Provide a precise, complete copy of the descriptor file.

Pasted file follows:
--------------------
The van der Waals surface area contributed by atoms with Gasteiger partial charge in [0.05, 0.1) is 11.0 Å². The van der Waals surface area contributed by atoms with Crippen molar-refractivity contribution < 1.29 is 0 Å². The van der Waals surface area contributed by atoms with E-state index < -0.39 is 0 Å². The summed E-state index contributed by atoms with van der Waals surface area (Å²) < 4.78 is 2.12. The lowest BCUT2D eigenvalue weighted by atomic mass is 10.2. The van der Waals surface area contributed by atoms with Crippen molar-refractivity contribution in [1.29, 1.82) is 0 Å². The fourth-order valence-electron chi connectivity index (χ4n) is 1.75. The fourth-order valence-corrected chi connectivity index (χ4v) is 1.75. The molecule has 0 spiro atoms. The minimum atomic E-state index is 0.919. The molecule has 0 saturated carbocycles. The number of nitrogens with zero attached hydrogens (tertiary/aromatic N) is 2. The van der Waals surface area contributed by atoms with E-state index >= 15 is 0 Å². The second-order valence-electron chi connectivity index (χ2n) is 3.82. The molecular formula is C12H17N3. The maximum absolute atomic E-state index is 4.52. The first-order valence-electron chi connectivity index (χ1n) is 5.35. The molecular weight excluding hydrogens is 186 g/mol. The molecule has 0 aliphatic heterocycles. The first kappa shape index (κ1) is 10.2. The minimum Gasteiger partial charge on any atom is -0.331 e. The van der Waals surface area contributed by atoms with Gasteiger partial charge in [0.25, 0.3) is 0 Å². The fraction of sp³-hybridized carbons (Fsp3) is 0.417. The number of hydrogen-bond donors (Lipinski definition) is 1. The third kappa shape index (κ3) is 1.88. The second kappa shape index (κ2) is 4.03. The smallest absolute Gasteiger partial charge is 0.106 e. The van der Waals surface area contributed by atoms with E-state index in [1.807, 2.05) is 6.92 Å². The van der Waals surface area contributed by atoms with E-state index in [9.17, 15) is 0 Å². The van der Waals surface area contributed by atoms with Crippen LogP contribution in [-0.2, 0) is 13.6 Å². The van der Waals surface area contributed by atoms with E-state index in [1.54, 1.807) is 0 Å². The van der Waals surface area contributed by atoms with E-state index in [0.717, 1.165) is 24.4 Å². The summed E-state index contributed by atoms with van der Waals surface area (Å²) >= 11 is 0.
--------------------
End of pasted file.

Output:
The van der Waals surface area contributed by atoms with Gasteiger partial charge in [0.05, 0.1) is 11.0 Å². The van der Waals surface area contributed by atoms with Crippen molar-refractivity contribution < 1.29 is 0 Å². The van der Waals surface area contributed by atoms with E-state index < -0.39 is 0 Å². The summed E-state index contributed by atoms with van der Waals surface area (Å²) < 4.78 is 2.12. The lowest BCUT2D eigenvalue weighted by atomic mass is 10.2. The van der Waals surface area contributed by atoms with Crippen molar-refractivity contribution in [1.29, 1.82) is 0 Å². The fourth-order valence-electron chi connectivity index (χ4n) is 1.75. The fourth-order valence-corrected chi connectivity index (χ4v) is 1.75. The molecule has 0 spiro atoms. The minimum atomic E-state index is 0.919. The molecule has 0 saturated carbocycles. The number of nitrogens with zero attached hydrogens (tertiary/aromatic N) is 2. The van der Waals surface area contributed by atoms with E-state index >= 15 is 0 Å². The second-order valence-electron chi connectivity index (χ2n) is 3.82. The molecular formula is C12H17N3. The maximum absolute atomic E-state index is 4.52. The first-order valence-electron chi connectivity index (χ1n) is 5.35. The molecular weight excluding hydrogens is 186 g/mol. The molecule has 0 aliphatic heterocycles. The first kappa shape index (κ1) is 10.2. The minimum Gasteiger partial charge on any atom is -0.331 e. The van der Waals surface area contributed by atoms with Gasteiger partial charge in [0.25, 0.3) is 0 Å². The fraction of sp³-hybridized carbons (Fsp3) is 0.417. The number of hydrogen-bond donors (Lipinski definition) is 1. The third kappa shape index (κ3) is 1.88. The second kappa shape index (κ2) is 4.03. The smallest absolute Gasteiger partial charge is 0.106 e. The van der Waals surface area contributed by atoms with E-state index in [1.807, 2.05) is 6.92 Å². The van der Waals surface area contributed by atoms with E-state index in [9.17, 15) is 0 Å². The van der Waals surface area contributed by atoms with Crippen LogP contribution in [-0.2, 0) is 13.6 Å². The van der Waals surface area contributed by atoms with E-state index in [1.54, 1.807) is 0 Å². The van der Waals surface area contributed by atoms with E-state index in [0.717, 1.165) is 24.4 Å². The summed E-state index contributed by atoms with van der Waals surface area (Å²) >= 11 is 0.